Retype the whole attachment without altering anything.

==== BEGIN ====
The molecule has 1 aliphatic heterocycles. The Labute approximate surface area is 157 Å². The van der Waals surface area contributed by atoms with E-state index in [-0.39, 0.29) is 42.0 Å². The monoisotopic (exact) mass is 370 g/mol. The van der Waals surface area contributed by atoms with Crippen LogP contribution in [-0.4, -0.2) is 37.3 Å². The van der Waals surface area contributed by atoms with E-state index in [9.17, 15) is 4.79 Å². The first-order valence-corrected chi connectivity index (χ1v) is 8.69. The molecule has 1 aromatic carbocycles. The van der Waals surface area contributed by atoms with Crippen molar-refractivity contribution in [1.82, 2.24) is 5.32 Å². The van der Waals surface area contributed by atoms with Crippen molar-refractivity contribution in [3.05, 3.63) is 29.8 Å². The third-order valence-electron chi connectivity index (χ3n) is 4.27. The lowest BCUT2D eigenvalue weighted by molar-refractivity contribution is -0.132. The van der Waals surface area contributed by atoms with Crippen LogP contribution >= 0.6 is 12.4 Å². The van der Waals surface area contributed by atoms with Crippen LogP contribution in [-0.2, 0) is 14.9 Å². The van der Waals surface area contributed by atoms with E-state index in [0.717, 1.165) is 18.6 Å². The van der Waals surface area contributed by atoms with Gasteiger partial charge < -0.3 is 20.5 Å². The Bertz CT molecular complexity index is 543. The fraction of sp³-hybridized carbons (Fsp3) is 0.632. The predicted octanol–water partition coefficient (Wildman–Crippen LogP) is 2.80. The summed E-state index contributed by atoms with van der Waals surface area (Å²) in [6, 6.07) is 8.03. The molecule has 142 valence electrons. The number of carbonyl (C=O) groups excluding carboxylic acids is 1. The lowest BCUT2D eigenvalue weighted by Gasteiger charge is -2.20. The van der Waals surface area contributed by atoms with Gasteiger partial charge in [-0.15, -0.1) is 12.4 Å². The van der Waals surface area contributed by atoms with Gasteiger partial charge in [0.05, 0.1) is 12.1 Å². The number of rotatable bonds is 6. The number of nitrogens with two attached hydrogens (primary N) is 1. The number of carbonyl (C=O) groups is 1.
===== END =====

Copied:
The molecule has 1 aliphatic heterocycles. The Labute approximate surface area is 157 Å². The van der Waals surface area contributed by atoms with E-state index in [-0.39, 0.29) is 42.0 Å². The monoisotopic (exact) mass is 370 g/mol. The van der Waals surface area contributed by atoms with Crippen LogP contribution in [-0.4, -0.2) is 37.3 Å². The van der Waals surface area contributed by atoms with E-state index in [9.17, 15) is 4.79 Å². The first-order valence-corrected chi connectivity index (χ1v) is 8.69. The molecule has 1 aromatic carbocycles. The van der Waals surface area contributed by atoms with Crippen molar-refractivity contribution in [1.82, 2.24) is 5.32 Å². The van der Waals surface area contributed by atoms with Crippen molar-refractivity contribution in [3.05, 3.63) is 29.8 Å². The third-order valence-electron chi connectivity index (χ3n) is 4.27. The lowest BCUT2D eigenvalue weighted by molar-refractivity contribution is -0.132. The van der Waals surface area contributed by atoms with Crippen LogP contribution >= 0.6 is 12.4 Å². The van der Waals surface area contributed by atoms with Crippen LogP contribution in [-0.2, 0) is 14.9 Å². The van der Waals surface area contributed by atoms with E-state index in [0.717, 1.165) is 18.6 Å². The van der Waals surface area contributed by atoms with Gasteiger partial charge < -0.3 is 20.5 Å². The Bertz CT molecular complexity index is 543. The fraction of sp³-hybridized carbons (Fsp3) is 0.632. The predicted octanol–water partition coefficient (Wildman–Crippen LogP) is 2.80. The summed E-state index contributed by atoms with van der Waals surface area (Å²) in [6, 6.07) is 8.03. The molecule has 142 valence electrons. The number of carbonyl (C=O) groups excluding carboxylic acids is 1. The lowest BCUT2D eigenvalue weighted by Gasteiger charge is -2.20. The van der Waals surface area contributed by atoms with Gasteiger partial charge in [-0.15, -0.1) is 12.4 Å². The van der Waals surface area contributed by atoms with Gasteiger partial charge in [0.05, 0.1) is 12.1 Å². The number of rotatable bonds is 6. The number of nitrogens with two attached hydrogens (primary N) is 1. The number of carbonyl (C=O) groups is 1.